Despite these benefits, approximately 22% of eligible taxpayers do not claim the EITC in a normal year; according to one estimate, two-thirds of those who do not receive the benefit did not submit a tax return. The combination of social assistance programs and a complicated tax law imposes major barriers to entry for less-affluent Americans.
As a result, the authors of the automatic filing study calculated how many non-filers would gain from such a system. They predict that 7.2 million taxpayers who aren’t compelled to file are due refunds worth an average of $411. A pre-populated filing system would be more likely to obtain those unit returns.
Is it time to say goodbye to tax returns… for everyone?
It might be a significant step forward for the tens of millions of homes for whom pre-populated filing works. However, 41-47 percent of households is not a majority, and in a perfect world, the remaining 53-59 percent of tax units would benefit as well. So, what are the roadblocks in their way?
Table A2 in the paper’s appendix estimates the percentage of returns with various properties that preclude a pre-populated return from operating. Schedule C, or self-employment income, is the most common, accounting for 16.2 percent of all returns:
People estimate their profits from self-employment or odd jobs differently from the 1099 forms given to the IRS. They may have large company expenses or jobs that did not result in a 1099 form, affecting their tax liability.
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Itemized deductions are the second most prevalent, accounting for 10.9 percent of all returns. Since the standard deduction was boosted by the Trump tax plan in 2017, these have become considerably less common, although practically everyone who itemizes claims the charitable deduction or the state property tax deduction. They can’t be included on pre-populated reports since they rely on information that isn’t routinely supplied to the IRS.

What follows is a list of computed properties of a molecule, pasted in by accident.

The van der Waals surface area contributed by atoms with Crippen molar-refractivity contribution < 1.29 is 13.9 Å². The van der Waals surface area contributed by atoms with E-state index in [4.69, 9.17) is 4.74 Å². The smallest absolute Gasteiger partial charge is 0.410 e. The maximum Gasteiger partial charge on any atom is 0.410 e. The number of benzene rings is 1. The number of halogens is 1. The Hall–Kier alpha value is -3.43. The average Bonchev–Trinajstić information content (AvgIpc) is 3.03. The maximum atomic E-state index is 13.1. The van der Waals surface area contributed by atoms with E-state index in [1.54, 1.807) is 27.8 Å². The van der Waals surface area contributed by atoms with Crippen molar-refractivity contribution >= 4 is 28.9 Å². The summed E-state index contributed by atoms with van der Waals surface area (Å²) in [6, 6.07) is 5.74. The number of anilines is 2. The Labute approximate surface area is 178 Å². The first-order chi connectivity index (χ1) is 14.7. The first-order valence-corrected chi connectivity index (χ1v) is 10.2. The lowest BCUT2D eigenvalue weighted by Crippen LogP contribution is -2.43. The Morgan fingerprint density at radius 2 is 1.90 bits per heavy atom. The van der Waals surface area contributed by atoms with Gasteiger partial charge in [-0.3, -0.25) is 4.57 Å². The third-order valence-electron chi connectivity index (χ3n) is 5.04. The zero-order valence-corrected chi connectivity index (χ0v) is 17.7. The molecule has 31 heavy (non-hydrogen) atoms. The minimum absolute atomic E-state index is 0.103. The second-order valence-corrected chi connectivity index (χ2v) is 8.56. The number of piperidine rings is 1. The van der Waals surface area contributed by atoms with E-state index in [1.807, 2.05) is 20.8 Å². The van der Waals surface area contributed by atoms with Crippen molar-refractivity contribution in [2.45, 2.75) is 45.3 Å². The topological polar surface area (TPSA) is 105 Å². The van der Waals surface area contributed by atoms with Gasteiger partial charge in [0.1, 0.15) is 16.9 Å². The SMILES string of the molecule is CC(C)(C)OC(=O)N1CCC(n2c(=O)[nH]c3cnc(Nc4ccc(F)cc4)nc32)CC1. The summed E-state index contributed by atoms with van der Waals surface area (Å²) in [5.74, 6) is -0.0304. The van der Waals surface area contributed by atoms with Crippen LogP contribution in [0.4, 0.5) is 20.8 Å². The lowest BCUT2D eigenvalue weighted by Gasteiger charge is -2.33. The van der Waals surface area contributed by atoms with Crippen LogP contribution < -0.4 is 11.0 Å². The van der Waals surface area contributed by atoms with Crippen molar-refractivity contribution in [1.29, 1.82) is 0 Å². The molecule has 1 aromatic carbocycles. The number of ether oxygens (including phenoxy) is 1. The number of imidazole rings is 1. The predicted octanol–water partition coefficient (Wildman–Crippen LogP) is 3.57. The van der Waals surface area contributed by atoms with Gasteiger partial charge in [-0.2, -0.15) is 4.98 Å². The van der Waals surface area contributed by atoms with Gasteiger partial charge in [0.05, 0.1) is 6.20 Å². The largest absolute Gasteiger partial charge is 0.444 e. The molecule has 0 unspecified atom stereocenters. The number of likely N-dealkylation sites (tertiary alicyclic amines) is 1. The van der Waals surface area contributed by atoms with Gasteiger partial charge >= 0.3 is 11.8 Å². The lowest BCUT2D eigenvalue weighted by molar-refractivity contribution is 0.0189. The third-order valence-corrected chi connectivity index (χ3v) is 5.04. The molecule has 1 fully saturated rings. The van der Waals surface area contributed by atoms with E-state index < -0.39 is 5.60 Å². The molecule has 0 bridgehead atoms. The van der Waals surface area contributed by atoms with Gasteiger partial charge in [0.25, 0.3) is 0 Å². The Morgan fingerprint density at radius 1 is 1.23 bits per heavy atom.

Both of these challenges are difficult to overcome. More and more low-income people are reliant on self-employment income, especially with the development of “gig economy” firms like Uber, Lyft, and DoorDash that issue 1099s and treat employees as contractors, making auto-filing impossible.
You could fix the itemized deduction problem by eliminating them, but I’m not sure the folks whose taxes you’d save in the process would appreciate it.
Other issues, on the other hand, maybe easy to resolve. A considerable number of taxpayers had wage income that differed from what was reported on their W-2 forms; improved wage reporting rules for businesses could help.
Difficulties establishing what portion of pension income is taxable were also mentioned, which a simplified pension taxation system may alleviate. As a volunteer tax preparer, I’ve seen a lot of pension concerns, and our current system is ridiculously complicated.
I enjoy thinking about taxes, but learning about the “simplified approach” for calculating pension taxes made me want to die.
Even if the IRS can complete “just” two out of every five returns automatically, it’s worth wondering why they aren’t. Even if “just” 62 million homes benefited, it would save a significant amount of time and aggravation each year, making tax season much more efficient.
The average non-business filer spends nine hours a year filing their 1040, according to the IRS. Even if we assume that returns that can be auto-filled are less complex and take half as long, that amounts to 279 million hours of life, or approximately 32,000 years of life, that would not be squandered if 62 million filers were able to do so. That sounds great!